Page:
The description of who they were began with the verb “devoted”, and then three times in three verses the adverb “together” is used. They clung together! The health of the Body of Christ depended upon the connectedness of its parts.

With static cling in our clothes there are certain products that we use to reduce the “togetherness” of our clothes.  There are fabric sheets and other antistatic agents that lessen the chance that a handkerchief is going to be sticking to the seat of your pants.

Our culture, in many ways, is an antistatic church clinging agent. People are busy, and busyness is an effective reducer of people connecting with one another. On the other hand, to have a church fellowship meet together more often…just because!…is not the path to deeper bonding either. Church busyness is simply cultural busyness spiritualized. There needs to be purpose behind the clinging.

Two of the draws of social media are its superficial solution for the need for relationships and its availability when the person wants it.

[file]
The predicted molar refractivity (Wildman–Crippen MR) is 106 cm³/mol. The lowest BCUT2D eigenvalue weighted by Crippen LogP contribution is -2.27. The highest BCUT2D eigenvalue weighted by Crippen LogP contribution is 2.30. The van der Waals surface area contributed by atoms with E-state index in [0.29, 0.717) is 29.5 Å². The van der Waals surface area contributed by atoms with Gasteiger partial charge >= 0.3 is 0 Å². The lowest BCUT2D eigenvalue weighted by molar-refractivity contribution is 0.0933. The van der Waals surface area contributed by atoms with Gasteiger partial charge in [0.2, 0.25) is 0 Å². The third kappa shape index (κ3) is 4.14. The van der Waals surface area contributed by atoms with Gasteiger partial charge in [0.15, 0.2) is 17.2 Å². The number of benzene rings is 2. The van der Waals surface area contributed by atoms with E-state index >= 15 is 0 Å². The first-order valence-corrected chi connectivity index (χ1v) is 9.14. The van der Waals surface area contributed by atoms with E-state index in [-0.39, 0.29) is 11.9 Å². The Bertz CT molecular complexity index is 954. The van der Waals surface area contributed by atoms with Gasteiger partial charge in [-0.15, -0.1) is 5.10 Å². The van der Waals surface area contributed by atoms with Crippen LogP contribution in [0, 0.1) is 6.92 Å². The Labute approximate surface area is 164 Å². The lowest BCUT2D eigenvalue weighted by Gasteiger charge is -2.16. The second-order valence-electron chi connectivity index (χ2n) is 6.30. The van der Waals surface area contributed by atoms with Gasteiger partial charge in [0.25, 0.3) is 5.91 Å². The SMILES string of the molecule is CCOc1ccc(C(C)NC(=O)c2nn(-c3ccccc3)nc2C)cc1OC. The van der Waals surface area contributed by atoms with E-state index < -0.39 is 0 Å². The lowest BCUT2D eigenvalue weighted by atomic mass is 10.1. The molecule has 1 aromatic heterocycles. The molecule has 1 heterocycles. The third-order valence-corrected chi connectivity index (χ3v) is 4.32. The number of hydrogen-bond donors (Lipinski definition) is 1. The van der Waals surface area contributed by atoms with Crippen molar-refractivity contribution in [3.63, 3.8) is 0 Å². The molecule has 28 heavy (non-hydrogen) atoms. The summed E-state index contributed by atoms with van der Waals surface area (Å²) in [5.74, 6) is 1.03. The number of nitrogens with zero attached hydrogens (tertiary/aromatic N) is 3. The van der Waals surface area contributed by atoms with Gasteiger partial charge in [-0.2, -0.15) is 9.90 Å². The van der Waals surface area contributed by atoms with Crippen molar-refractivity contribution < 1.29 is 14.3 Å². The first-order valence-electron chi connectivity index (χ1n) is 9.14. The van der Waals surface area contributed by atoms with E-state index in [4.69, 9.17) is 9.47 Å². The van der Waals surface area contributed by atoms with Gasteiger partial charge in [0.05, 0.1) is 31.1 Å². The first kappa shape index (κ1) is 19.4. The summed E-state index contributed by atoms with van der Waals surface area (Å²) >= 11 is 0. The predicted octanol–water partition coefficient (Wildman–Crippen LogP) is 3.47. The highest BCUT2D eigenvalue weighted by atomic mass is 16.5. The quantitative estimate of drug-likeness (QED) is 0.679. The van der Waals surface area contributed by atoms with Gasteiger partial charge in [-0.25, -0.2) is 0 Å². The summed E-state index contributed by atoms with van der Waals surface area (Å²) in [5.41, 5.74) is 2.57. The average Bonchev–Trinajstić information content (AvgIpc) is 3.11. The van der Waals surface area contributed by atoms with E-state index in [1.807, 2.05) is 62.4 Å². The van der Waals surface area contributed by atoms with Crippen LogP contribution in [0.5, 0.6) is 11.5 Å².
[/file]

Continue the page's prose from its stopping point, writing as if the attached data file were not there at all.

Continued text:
Our culture lends itself to relationships that are superficial and meaningless. Church culture usually mirrors that. The most meaningful relationships in these uncertain times seem to come about because of causes that seek justice and correction, but, once again, they are mostly short-lived and lack relational depth.

The decline of churches can be attributed to a number of factors. Perhaps one of the ways of renewal will lead us through the rediscovering of our devoted purpose and the re-clinging of our belief that the gospel guides us to personal transformation and also transformation together.